Water Crisis at it's Peak in Mississippi

FILE - In this Feb. 22, 2021, file photo, Doris Devine in Jackson, Miss., stores containers with potable water provided by City of Jackson councilman and State Rep. De'Keither Stamps in her tub. With no water pressure, the water will be used to flush the toilet. The snow and ice that crippled some states across the South has melted. But it has exposed the fragility of aging waterworks that experts have been warning about for years. Cities across Texas, Tennessee, Louisiana and Mississippi are still grappling with outages that crippled health care facilities and forced families to wait in line for potable water.  (AP Photo/Rogelio V. Solis, File)

FILE – In this Feb. 22, 2021, file photo, Doris Devine in Jackson, Miss., stores containers with potable water provided by City of Jackson councilman and State Rep. De’Keither Stamps in her tub. (AP Photo/Rogelio V. Solis, File)


Some residents in Jackson, Mississippi are entering their fourth week without access to safe drinking water. According to reportsTuesday, officials in the city of nearly 200,000 people are still restoring water service that was depleted by a winter storm in February.

The storm brought bitter cold temperatures to the south, causing as many as 80 local water main pipelines to freeze and crack. This rendered water pressure inadequate. As a result, residents remain under a boil notice, which was originally issued on February 16.

Recent testing revealed the water contains high levels of cloudiness, which increases the chance it may contain disease causing organisms. City Council chair Alen Banks said the pollution is a major problem considering the sanitary sewer overflows.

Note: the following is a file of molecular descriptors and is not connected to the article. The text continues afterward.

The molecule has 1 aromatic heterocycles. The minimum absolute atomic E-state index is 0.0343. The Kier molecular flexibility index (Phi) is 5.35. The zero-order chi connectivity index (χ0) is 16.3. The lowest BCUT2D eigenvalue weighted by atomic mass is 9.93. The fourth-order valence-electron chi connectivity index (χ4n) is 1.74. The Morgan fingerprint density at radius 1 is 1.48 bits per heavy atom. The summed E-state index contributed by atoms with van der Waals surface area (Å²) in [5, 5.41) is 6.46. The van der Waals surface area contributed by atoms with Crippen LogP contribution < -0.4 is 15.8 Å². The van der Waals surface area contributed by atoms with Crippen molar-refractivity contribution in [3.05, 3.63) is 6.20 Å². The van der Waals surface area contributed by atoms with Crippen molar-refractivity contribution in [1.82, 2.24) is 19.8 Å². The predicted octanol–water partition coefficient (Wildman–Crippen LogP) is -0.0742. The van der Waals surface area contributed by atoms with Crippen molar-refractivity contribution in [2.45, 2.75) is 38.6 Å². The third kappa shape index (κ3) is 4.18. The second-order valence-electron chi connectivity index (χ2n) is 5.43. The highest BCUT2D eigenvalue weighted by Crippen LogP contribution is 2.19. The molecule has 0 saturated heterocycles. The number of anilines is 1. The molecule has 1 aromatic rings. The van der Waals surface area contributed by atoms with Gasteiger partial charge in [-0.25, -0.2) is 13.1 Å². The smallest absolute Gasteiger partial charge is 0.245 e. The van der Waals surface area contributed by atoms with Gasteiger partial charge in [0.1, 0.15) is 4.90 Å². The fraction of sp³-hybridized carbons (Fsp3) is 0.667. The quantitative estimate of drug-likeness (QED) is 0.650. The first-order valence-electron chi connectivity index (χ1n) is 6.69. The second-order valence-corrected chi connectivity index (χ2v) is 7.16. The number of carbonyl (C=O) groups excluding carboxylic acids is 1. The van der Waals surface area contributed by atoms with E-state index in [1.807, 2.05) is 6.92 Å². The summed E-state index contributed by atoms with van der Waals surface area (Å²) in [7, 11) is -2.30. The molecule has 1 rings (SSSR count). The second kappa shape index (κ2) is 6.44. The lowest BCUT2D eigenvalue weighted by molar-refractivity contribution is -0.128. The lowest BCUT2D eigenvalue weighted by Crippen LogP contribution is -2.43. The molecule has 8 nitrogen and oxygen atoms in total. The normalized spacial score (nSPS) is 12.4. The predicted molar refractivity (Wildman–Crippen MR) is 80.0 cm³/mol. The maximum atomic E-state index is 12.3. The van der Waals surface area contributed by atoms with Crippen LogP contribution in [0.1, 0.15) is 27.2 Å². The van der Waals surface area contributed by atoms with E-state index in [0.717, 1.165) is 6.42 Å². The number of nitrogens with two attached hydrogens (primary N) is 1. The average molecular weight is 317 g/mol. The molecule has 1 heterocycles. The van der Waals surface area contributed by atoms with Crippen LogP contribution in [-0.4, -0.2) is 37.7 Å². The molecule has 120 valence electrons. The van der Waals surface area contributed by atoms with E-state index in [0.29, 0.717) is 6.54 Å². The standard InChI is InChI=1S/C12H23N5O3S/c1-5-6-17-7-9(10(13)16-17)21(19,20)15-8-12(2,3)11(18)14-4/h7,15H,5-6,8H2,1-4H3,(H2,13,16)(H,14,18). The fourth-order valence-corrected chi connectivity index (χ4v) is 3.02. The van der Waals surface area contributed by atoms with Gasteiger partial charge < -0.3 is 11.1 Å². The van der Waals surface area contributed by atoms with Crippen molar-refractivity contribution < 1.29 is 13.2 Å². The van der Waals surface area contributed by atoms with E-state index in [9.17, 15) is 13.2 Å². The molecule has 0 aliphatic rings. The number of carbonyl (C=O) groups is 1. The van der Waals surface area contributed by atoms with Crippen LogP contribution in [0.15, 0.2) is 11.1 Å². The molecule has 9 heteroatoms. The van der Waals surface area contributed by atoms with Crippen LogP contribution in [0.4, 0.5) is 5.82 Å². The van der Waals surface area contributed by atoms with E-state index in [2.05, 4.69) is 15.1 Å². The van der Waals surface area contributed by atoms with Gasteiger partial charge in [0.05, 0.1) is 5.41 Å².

“Even though we have pressure, the problem we have now is the water being contaminated because of the amount of debris that got into the springs and then now with that you have SSOs (sanitary sewer overflows),” he explained.

Jackson Mayor Chokwe Lumumba said the water crisis highlights issues that have existed for decades like the inability to replace aging pipes. He estimated it would cost $2 billion to bring his city’s water system up to date and the city’s total annual budget is around $300 million.

In the meantime, however, the community is coming together to do what they can. City officials and the National Guard have distributed more than 26,000 bottles of water and about 7,000 gallons of non-potable water to residents. Outside organizations, including Capital City Beverages and Molson-Coors, have also offered aid.

Mississippi Army National Guard Sgt. Chase Toussaint, right, and Staff Sgt. Matthew Riley, both with the Maneuver Area Training Equipment Site of Camp Shelby, fill 5-gallon water drums with non-potable water, Monday, March 1, 2021, at a Jackson, Miss., water distribution site on the New Mount Zion Missionary Baptist Church parking lot. Water for flushing toilets was being distributed at seven sites in Mississippi's capital city, more than 10 days after winter storms wreaked havoc on the city's water system because the system is still struggling to maintain consistent water pressure, authorities said. (AP Photo/Rogelio V. Solis)

Mississippi Army National Guard Sgt. Chase Toussaint, right, and Staff Sgt. Matthew Riley, both with the Maneuver Area Training Equipment Site of Camp Shelby, fill 5-gallon water drums with non-potable water, Monday, March 1, 2021, at a Jackson, Miss. (AP Photo/Rogelio V. Solis)



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